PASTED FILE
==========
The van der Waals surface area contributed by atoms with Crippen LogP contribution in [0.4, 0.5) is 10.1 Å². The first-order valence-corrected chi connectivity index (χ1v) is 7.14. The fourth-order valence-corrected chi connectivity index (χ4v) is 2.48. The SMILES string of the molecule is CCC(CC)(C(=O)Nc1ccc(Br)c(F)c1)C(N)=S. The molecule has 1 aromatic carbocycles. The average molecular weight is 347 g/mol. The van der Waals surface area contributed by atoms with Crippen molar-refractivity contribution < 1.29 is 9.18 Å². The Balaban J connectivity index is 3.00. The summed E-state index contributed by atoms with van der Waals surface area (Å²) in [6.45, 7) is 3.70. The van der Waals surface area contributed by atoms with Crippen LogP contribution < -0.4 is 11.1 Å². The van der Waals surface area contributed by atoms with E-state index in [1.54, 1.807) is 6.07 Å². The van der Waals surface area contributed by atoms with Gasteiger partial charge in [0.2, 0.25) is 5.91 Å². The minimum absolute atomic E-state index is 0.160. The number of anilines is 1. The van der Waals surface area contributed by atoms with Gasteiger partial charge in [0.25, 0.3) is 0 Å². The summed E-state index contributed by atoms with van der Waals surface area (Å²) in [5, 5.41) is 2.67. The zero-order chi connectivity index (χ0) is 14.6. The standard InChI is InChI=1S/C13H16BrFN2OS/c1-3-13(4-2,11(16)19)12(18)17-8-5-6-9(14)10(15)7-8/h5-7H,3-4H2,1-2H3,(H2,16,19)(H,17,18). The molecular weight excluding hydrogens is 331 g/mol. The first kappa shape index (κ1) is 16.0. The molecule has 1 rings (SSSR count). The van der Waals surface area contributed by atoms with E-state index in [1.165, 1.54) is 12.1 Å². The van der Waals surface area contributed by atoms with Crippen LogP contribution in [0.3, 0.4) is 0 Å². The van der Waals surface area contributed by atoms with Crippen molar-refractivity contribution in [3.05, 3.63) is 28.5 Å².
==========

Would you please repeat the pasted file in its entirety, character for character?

The van der Waals surface area contributed by atoms with Crippen LogP contribution in [0.4, 0.5) is 10.1 Å². The first-order valence-corrected chi connectivity index (χ1v) is 7.14. The fourth-order valence-corrected chi connectivity index (χ4v) is 2.48. The SMILES string of the molecule is CCC(CC)(C(=O)Nc1ccc(Br)c(F)c1)C(N)=S. The molecule has 1 aromatic carbocycles. The average molecular weight is 347 g/mol. The van der Waals surface area contributed by atoms with Crippen molar-refractivity contribution < 1.29 is 9.18 Å². The Balaban J connectivity index is 3.00. The summed E-state index contributed by atoms with van der Waals surface area (Å²) in [6.45, 7) is 3.70. The van der Waals surface area contributed by atoms with Crippen LogP contribution < -0.4 is 11.1 Å². The van der Waals surface area contributed by atoms with E-state index in [1.54, 1.807) is 6.07 Å². The van der Waals surface area contributed by atoms with Gasteiger partial charge in [0.2, 0.25) is 5.91 Å². The minimum absolute atomic E-state index is 0.160. The number of anilines is 1. The van der Waals surface area contributed by atoms with Gasteiger partial charge in [0.25, 0.3) is 0 Å². The summed E-state index contributed by atoms with van der Waals surface area (Å²) in [5, 5.41) is 2.67. The zero-order chi connectivity index (χ0) is 14.6. The standard InChI is InChI=1S/C13H16BrFN2OS/c1-3-13(4-2,11(16)19)12(18)17-8-5-6-9(14)10(15)7-8/h5-7H,3-4H2,1-2H3,(H2,16,19)(H,17,18). The molecular weight excluding hydrogens is 331 g/mol. The first kappa shape index (κ1) is 16.0. The molecule has 1 rings (SSSR count). The van der Waals surface area contributed by atoms with E-state index in [1.165, 1.54) is 12.1 Å². The van der Waals surface area contributed by atoms with Crippen LogP contribution in [0.3, 0.4) is 0 Å². The van der Waals surface area contributed by atoms with Crippen molar-refractivity contribution in [3.05, 3.63) is 28.5 Å².